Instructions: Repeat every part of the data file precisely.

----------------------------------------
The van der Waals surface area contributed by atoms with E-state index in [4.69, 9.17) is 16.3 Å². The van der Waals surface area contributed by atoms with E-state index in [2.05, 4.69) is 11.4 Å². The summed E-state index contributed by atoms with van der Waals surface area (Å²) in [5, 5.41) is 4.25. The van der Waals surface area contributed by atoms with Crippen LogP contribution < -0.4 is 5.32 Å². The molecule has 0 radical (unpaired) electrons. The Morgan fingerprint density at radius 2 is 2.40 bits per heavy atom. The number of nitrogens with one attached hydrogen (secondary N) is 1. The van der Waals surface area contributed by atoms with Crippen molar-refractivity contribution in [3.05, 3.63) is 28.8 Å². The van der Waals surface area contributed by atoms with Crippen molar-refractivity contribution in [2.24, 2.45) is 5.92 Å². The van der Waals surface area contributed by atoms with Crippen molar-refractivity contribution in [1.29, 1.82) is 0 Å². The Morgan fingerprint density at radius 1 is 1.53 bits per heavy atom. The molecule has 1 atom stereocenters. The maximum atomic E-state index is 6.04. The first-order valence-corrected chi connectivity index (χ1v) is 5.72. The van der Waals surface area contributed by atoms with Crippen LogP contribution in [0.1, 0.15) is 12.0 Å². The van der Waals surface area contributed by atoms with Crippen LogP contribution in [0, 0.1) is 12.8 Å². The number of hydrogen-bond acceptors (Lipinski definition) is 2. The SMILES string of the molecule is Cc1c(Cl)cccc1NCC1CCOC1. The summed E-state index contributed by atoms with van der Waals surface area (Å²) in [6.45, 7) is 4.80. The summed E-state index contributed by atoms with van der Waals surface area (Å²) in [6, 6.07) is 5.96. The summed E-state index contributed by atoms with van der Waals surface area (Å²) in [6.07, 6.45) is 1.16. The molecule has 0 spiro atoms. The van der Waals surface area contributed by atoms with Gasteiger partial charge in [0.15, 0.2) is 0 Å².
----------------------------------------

The van der Waals surface area contributed by atoms with E-state index in [4.69, 9.17) is 16.3 Å². The van der Waals surface area contributed by atoms with E-state index in [2.05, 4.69) is 11.4 Å². The summed E-state index contributed by atoms with van der Waals surface area (Å²) in [5, 5.41) is 4.25. The van der Waals surface area contributed by atoms with Crippen LogP contribution < -0.4 is 5.32 Å². The molecule has 0 radical (unpaired) electrons. The Morgan fingerprint density at radius 2 is 2.40 bits per heavy atom. The number of nitrogens with one attached hydrogen (secondary N) is 1. The van der Waals surface area contributed by atoms with Crippen molar-refractivity contribution in [3.05, 3.63) is 28.8 Å². The van der Waals surface area contributed by atoms with Crippen molar-refractivity contribution in [2.24, 2.45) is 5.92 Å². The van der Waals surface area contributed by atoms with Crippen molar-refractivity contribution in [1.29, 1.82) is 0 Å². The Morgan fingerprint density at radius 1 is 1.53 bits per heavy atom. The molecule has 1 atom stereocenters. The maximum atomic E-state index is 6.04. The first-order valence-corrected chi connectivity index (χ1v) is 5.72. The van der Waals surface area contributed by atoms with Crippen LogP contribution in [0.1, 0.15) is 12.0 Å². The van der Waals surface area contributed by atoms with Crippen LogP contribution in [0, 0.1) is 12.8 Å². The number of hydrogen-bond acceptors (Lipinski definition) is 2. The SMILES string of the molecule is Cc1c(Cl)cccc1NCC1CCOC1. The summed E-state index contributed by atoms with van der Waals surface area (Å²) in [6.45, 7) is 4.80. The summed E-state index contributed by atoms with van der Waals surface area (Å²) in [6, 6.07) is 5.96. The summed E-state index contributed by atoms with van der Waals surface area (Å²) in [6.07, 6.45) is 1.16. The molecule has 0 spiro atoms. The van der Waals surface area contributed by atoms with Gasteiger partial charge in [0.15, 0.2) is 0 Å².